real, it’s an effort to streamline what is often an onerous process. HotDoc promises to increase practice efficiency, reduce waiting times and hands management of clinic appointments and doctor selection directly to patients themselves. In an era of technology where we can book accommodation, flights, movie tickets and even order coffee from our smart devices, it’s a relief to have such a practical and important application available. When it comes to managing our health we often ‘leave it to the professionals’ or worse, put it off until problems arise, but no-one knows our individual needs better than ourselves and this app makes taking control easy. Medical technology is a rapidly developing industry at present and Hotdoc itself was the recipient of a $2.2M start-up fund investment back in 2014. As a result the app is a finely tuned piece of work, is uncluttered and presents all required information concisely. Its interface is clear and easy to navigate and it appears to have a well-organised network of real-time support. Using the app is as simple as creating an account using only your name, contact details and date of birth, selecting a medical practice from the list generated from your GPS location (or from search results), selecting what type of consult you require, choosing a doctor and then selecting a time from the slots available. Each Doctor has a brief personal profile that usually includes a little background history and their specific areas of expertise or interest. This can be particularly helpful when selecting a new practitioner or when addressing a specific health concern. There are many reasons why this app resonates so well with users. For me, it’s the fact I can see what time slots are available without having to play 20 questions with a medical receptionist; a game neither of us


98 | Mobile Tech generally have time for. I can choose the doctor based on what and who in my family the visit is for and the appointment can be managed completely from the app should I need to cancel or reschedule. In some clinics you can even check-in via the app once you arrive; very handy for those feeling less than conversational. You’ll also receive convenient email and SMS ‘smart reminder’ notifications to alert you of an upcoming appointment. This type of technology can only be progressive; it’s

organised and efficient, and while it might remove the human element from part of the process, it creates more time for the interactions that genuinely matter. Available for both iOS and Android devices this free app is a clear winner for those seeking to play a proactive role in their own and their loved one’s healthcare.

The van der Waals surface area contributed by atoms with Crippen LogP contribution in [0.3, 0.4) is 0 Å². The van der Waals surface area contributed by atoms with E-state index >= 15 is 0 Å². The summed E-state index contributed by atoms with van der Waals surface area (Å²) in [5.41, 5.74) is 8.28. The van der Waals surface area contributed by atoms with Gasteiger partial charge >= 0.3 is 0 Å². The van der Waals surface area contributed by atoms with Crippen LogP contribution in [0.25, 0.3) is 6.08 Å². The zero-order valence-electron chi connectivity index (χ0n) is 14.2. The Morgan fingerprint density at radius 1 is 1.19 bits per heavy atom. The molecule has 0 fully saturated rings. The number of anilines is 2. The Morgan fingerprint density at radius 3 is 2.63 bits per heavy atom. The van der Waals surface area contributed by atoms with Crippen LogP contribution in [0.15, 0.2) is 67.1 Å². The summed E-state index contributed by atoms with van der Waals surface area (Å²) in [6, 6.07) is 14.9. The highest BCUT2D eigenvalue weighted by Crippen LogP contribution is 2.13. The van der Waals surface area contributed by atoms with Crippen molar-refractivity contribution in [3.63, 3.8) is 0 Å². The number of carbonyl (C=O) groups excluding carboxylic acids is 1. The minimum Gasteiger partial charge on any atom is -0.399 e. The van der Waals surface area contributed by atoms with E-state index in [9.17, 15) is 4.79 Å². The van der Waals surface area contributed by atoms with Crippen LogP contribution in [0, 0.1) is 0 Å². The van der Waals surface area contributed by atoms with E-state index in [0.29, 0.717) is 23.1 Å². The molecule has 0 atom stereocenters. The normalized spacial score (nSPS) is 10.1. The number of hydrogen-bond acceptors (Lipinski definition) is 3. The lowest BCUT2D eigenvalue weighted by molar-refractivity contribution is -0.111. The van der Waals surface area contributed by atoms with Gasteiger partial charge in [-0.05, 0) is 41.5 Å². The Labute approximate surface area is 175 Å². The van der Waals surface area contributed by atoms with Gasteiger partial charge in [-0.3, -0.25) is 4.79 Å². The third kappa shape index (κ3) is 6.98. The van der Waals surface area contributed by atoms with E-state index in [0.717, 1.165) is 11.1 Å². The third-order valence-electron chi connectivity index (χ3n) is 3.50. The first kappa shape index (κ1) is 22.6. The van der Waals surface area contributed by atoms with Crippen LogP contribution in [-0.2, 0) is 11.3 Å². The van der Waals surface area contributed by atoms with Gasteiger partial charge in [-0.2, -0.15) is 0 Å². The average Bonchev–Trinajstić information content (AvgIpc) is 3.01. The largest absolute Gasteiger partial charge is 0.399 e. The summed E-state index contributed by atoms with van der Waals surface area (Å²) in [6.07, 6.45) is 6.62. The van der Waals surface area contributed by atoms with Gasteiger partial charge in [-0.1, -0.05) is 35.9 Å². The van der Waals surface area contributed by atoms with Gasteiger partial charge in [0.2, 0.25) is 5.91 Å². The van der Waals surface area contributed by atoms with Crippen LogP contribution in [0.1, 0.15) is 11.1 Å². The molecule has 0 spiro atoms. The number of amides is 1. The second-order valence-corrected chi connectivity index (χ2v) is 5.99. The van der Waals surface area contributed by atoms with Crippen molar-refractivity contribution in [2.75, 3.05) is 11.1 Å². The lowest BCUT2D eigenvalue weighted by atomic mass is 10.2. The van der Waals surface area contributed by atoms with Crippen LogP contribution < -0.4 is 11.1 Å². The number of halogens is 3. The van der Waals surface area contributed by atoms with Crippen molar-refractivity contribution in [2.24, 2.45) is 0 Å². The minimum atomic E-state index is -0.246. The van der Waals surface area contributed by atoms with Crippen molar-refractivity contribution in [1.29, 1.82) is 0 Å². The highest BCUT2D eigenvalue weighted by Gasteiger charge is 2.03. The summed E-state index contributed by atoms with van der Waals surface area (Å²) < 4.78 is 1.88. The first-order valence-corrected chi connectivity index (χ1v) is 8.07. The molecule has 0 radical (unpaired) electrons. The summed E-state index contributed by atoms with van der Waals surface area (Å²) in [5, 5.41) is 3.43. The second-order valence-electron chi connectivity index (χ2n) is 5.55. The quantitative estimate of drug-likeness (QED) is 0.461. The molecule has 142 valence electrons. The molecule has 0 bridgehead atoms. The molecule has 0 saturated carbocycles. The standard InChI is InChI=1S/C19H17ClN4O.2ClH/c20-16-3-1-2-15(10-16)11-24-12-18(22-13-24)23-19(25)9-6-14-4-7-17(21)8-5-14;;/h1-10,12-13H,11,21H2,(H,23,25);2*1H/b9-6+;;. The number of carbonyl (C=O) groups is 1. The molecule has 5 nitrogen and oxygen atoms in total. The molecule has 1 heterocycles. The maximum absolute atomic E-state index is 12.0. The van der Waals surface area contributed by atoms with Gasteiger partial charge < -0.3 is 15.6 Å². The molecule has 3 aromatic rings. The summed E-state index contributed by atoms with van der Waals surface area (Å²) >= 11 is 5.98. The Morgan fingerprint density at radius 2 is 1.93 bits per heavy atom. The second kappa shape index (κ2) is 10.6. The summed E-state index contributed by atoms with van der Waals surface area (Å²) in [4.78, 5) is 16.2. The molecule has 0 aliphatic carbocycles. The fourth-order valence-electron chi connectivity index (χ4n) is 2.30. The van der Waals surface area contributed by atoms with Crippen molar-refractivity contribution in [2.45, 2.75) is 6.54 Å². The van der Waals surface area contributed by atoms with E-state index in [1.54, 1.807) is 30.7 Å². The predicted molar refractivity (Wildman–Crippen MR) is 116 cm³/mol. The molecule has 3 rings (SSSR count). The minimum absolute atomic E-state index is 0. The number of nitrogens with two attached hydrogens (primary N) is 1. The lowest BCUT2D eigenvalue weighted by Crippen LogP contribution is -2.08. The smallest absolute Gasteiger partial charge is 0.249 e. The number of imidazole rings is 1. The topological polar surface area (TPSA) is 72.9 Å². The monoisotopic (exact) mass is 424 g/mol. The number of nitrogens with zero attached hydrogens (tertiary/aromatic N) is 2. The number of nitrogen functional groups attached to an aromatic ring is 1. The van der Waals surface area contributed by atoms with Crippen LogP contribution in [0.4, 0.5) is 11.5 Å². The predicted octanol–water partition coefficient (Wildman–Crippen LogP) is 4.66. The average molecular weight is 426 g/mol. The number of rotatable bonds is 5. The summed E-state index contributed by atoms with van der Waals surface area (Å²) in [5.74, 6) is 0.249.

Advertisers' Index | 99

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Caravan & Motorhome Books

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Next Issue | 100

COUNTING THE DAYS…

a slide-out bed and built on the latest Iveco Daily, its open plan design promises easy living while it’s bright and breezy interior is perfect for lazy summer seaside escapes.

Next issue comes out the day before we kick off our inaugural Taste of New Zealand escorted motorhome tour and we’re counting down the days. Featured will be the Winnebago Coogee review originally scheduled for this issue, but ‘inadvertently delayed’. A 7.9 m 4-seat/4-berth C-class with Oct

AUG

October27-29 5-8 25-27

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05-08

Melbourne Leisurefest Sundown Racecourse Springvale. Vic. 3171 • Open 9:30-5:00 daily (4:00 last day) • Parking: Free • Adults: $14/16 (online/at gate) • Seniors: $11/13 (online/at gate) • Kids: Check website

Visit Website Click for Google Maps

We’ll also have an Avida Birdsville C7436, a 7.3 m C-class that also has a drop-down bed over the rear lounge/dinette. Riding on the latest Fiat Ducato it’s an interesting model, especially for those who don’t want a slideout. The two vehicles should make an great comparison so don’t miss them. Issue 119 will be out on Saturday 4 November. Until then why not join our more than 32,000 Friends and followers on Twitter Facebook , Pinterest and Instagram ?

October 27-29

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Oct

27-29

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AUG

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25-27

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November 05-08

SEP

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24-26 15-17 24-26

Canberra Home & Leisure Show

Bendigo Caravan & Camping Leisurefest

Exhibition Parks Flemington Rd & Northbourne Ave, Mitchell. ACT. 2602

Bendigo Racecourse Racecourse Road, Ascot. VIC. 3551.

• Open 10:00-5:00 daily (Sunday 4:00 pm) • Parking: Free • Adults: $15 • Seniors: $12 • Kids: U16 free

• Open 9:30-5:00 daily (Sunday 4:00 pm) • Parking: Free • Adults: $13 • Seniors: $11 • Kids: U15 free with adult

Visit Website Click for Google Maps

Visit Website Click for Google Maps

Know of a local or regional show coming up that attracts and promotes motorhomes, campervans and the great RV lifestyle in general? Drop us a line at info@imotorhome.com.au and we’ll happily promote it in this calendar.

J

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iMotorhome Australia & New Zealand Issue 118 - October 2017  

All about motorhomes and campervans in Australia and New Zealand

iMotorhome Australia & New Zealand Issue 118 - October 2017  

All about motorhomes and campervans in Australia and New Zealand